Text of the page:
Ask your nearest office-mate how happy they are with their work-life balance and its attendant sleeping patterns … and you’ll probably get a yawn.
But not just because the question itself is unsexy.
Director of the Center for Human Sleep Science Matthew Walker posits that there should be rules against under-rested employees in the workplace, in much the same way there are rules against showing up to work intoxicated or with an aggressive temper, arguing that “every key facet required for business success will fail when sleep becomes short within an organisation. “
It seems obvious enough: if you want creative, resourceful, motivated and sociable workers, let them rest. Walker reported that early studies at Berkeley have indicated that “sleep-deprived individuals also generate fewer and less accurate solutions to problems.” They also tend to choose the least strenuous tasks when faced with an array of work to do, contributing to a logjam that can quickly affect an operation’s bottom line.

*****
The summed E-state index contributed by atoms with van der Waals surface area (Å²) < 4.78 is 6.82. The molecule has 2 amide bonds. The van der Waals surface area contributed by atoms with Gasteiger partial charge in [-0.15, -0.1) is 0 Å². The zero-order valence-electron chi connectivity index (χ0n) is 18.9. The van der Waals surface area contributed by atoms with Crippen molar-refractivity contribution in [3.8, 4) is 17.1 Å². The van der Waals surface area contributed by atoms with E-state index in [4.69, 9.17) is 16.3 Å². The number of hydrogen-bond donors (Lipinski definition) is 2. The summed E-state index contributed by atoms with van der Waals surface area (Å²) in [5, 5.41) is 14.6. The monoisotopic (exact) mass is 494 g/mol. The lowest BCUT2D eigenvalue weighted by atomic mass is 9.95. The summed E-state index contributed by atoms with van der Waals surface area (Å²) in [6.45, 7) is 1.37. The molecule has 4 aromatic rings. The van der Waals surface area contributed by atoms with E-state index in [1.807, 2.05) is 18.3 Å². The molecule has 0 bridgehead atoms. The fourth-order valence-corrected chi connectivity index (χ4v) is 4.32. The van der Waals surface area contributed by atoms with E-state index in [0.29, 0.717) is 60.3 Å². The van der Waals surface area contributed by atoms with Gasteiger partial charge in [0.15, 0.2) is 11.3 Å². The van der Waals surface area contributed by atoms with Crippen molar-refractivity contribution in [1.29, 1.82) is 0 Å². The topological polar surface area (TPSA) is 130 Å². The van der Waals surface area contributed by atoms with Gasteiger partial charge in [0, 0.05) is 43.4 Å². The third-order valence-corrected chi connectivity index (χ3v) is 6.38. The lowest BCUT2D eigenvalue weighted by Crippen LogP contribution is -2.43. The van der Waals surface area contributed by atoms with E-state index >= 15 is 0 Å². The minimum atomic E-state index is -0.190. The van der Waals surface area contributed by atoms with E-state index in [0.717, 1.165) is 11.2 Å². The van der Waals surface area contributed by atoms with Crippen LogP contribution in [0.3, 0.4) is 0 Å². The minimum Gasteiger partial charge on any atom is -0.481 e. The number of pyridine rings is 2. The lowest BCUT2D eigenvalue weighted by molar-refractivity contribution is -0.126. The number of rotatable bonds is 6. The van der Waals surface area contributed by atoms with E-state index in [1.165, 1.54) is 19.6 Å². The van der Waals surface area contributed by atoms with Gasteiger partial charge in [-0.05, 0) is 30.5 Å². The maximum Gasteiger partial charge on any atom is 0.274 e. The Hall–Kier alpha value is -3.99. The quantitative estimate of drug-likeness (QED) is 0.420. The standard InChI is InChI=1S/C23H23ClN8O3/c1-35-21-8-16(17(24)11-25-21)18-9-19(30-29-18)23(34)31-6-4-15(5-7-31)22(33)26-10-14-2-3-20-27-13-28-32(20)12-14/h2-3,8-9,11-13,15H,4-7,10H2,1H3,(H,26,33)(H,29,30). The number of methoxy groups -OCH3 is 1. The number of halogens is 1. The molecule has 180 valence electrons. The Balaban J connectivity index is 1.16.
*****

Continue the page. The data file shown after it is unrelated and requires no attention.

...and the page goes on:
But it can be hard to express the nuances of these domino chains in a profit-driven economy that prizes immediate results. One avenue the researchers explored was tracking employees' assessments of their supervisor's leadership while the latter was in varying states of being under-rested.
The results? Employees were more likely to call out weak leadership of tired supervisors. And further, the fatigue and attendant sour moods were found to be contagious within the office.
The ultimate takeaway, in the researcher’s own words: “Ounces of sleep offer pounds of business in return.”